By Harry McCracken
Last week, Apple’s announcement of the iPhone 4 with FaceTime video calling capabilities brought the videophone back to the forefront of the media’s attention. Steve Jobs’ keynote made it sound like FaceTime will bring video phone calls to consumers for the first time. But the idea of a two-way communications device that transmits pictures as well as sound is as old as the phone itself.
Economic factors have kept it out of the average consumer’s reach until the last few decades, and the public has repeatedly greeted the concept–in stand-alone form, at least–with apathy. Still, inventors and dreamers keep coming back to the notion that the videophone is the way of the future.
Let’s take a stroll through videophone history to find out where things went wrong–and right–and how we got to the iPhone 4 and its rivals.
Shortly after Alexander Graham Bell’s famous 1876 conversation, the telephone caught the public’s imagination, and it wasn’t long before people (including Bell himself) were speculating on how to transmit images as well as sound. Seen here are two illustrations of early videophone concepts. On the left is an 1878 illustration by George du Maurier published in Punch’s Almanack. To the right is a 1910 French card envisioning a visual telephone in the year 2000.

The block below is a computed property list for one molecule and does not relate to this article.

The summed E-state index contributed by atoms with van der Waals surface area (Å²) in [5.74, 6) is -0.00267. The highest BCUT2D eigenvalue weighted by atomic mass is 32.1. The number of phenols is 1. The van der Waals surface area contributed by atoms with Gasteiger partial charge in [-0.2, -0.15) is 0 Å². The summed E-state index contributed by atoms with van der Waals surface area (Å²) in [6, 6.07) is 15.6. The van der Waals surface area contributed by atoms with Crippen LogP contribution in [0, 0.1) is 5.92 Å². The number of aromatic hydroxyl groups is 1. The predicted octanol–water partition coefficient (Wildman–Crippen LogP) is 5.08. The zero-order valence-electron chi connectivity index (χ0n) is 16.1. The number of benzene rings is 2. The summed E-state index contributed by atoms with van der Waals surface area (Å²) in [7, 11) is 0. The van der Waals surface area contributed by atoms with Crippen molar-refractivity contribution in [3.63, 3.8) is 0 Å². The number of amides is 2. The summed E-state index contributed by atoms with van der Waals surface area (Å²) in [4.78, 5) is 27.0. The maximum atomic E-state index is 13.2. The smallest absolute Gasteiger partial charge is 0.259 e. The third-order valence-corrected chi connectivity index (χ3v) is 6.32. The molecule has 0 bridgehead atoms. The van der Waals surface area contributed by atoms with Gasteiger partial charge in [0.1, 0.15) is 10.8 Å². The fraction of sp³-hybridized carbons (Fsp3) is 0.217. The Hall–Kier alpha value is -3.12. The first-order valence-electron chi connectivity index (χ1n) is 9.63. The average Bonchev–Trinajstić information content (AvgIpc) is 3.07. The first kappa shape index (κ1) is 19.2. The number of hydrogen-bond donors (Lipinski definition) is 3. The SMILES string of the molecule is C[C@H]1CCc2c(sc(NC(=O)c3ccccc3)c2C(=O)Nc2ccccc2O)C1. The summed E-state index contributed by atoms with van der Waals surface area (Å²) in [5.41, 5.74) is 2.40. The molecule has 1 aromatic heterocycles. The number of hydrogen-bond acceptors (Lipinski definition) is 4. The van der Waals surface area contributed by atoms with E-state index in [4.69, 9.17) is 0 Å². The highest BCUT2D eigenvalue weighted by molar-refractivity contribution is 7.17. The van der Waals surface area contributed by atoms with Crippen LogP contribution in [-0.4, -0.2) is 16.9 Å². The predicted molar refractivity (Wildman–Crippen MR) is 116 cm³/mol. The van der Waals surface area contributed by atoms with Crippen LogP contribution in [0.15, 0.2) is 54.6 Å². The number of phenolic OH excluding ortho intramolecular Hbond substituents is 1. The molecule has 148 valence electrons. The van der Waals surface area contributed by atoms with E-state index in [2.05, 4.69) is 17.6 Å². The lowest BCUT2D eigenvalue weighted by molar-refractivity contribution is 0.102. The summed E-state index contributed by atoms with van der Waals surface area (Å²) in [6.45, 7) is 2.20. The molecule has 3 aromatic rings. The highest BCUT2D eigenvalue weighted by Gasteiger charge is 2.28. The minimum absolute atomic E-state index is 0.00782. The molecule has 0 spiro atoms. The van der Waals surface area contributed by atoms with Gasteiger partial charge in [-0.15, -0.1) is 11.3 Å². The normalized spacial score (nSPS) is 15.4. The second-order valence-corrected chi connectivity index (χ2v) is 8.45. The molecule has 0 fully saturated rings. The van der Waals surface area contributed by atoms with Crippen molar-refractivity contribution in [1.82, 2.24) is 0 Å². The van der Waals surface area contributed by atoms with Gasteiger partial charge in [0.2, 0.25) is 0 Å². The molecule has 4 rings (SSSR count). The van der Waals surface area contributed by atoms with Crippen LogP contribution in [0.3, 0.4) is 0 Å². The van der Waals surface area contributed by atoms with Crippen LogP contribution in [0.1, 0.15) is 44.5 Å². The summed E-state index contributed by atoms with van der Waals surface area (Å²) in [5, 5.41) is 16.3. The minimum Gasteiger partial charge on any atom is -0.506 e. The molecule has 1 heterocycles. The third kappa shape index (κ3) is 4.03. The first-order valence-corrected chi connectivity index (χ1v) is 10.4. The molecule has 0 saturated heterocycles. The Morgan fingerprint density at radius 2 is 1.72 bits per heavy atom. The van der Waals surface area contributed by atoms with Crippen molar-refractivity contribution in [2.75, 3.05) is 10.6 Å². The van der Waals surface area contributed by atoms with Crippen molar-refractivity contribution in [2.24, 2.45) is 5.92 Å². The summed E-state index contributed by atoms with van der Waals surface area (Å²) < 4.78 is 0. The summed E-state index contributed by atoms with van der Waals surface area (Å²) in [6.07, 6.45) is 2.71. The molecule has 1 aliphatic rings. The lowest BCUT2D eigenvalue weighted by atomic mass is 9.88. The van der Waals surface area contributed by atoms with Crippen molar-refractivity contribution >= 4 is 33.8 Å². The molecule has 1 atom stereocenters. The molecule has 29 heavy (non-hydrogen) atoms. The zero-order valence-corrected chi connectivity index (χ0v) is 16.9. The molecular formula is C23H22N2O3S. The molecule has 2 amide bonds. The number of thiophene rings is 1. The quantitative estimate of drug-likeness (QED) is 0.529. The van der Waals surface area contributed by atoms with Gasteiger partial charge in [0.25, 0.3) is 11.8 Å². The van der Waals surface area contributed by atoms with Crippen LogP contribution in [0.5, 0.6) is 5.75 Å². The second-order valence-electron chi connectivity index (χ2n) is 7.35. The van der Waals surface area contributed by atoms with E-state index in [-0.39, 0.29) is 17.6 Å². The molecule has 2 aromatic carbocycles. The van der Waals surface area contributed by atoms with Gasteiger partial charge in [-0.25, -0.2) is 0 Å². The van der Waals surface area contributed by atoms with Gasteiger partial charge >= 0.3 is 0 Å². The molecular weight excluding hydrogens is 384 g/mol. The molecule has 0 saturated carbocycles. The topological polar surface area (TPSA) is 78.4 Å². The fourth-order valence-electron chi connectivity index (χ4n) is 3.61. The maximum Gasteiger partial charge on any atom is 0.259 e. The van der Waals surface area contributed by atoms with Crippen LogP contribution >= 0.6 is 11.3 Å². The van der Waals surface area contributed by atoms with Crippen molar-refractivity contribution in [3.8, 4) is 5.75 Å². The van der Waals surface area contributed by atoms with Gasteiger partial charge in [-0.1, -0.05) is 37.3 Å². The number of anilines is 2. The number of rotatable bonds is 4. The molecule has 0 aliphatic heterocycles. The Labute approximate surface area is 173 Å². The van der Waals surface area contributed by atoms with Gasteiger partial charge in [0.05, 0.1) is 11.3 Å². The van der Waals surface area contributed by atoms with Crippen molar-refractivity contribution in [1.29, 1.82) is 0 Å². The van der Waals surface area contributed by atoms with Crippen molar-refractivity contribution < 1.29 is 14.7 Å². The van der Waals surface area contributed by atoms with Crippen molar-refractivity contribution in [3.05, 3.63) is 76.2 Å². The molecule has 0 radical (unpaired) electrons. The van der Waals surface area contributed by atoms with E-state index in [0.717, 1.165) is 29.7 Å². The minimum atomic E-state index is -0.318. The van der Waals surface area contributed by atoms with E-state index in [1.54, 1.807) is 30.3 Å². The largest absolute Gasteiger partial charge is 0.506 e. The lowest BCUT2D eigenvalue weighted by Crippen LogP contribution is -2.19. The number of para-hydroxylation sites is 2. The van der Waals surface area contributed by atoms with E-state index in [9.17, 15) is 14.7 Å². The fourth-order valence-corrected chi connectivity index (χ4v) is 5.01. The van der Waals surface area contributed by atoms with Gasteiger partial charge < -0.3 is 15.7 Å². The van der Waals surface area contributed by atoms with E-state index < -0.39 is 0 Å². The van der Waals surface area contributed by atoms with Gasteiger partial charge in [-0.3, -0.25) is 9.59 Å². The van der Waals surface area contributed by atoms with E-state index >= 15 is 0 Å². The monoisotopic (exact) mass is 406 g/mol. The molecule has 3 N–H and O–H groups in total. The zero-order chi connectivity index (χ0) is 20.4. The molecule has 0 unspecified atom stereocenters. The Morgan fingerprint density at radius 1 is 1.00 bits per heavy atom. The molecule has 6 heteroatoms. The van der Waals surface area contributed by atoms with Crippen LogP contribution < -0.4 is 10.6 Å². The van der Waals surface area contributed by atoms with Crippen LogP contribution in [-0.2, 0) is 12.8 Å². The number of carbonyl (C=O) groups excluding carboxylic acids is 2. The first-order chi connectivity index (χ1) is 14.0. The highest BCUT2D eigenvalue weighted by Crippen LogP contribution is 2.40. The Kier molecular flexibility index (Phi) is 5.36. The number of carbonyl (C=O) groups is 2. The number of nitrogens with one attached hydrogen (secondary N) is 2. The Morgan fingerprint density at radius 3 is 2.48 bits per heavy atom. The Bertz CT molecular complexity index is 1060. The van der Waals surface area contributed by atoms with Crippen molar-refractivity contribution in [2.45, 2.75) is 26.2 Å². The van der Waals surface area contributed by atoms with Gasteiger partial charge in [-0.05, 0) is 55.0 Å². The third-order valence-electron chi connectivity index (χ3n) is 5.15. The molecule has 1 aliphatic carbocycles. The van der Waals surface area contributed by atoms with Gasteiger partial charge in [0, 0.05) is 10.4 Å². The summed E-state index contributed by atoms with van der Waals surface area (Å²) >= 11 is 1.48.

The Prototype Era
AT&T began experimenting with a video telephone as early as 1927. Its famous Bell Laboratories developed the 1956 “Picture-Phone” prototype seen in the upper left. It transmitted pictures in trials from New York to Los Angeles, sending out one b&w picture every two seconds. It required a line for video reception, one for video transmission, and one for audio. At the lower left is a “picture phone” prototype at Bell Labs circa 1961. The camera is the circle to the left of the screen.
The Picturephone I
This Bell System Picturephone premiered with great fanfare at the 1964 World’s Fair in New York. Like earlier prototypes, the Picturephone required special wiring to work, so it wasn’t compatible with the existing telephone network at large. AT&T did its best to drum up hype for its futuristic phone, even staging a call between Lady Bird Johnson in Washington DC and Bell Labs in NY. This model entered limited commercial service between Washington, New York, and Chicago that year, but failed to take off. At $16-$27 for a three-minute call (that’s $112-$189 in 2010 dollars), it’s easy to see why.
[This post is excerpted with Harry McCracken’s permission from his Technologizer blog.]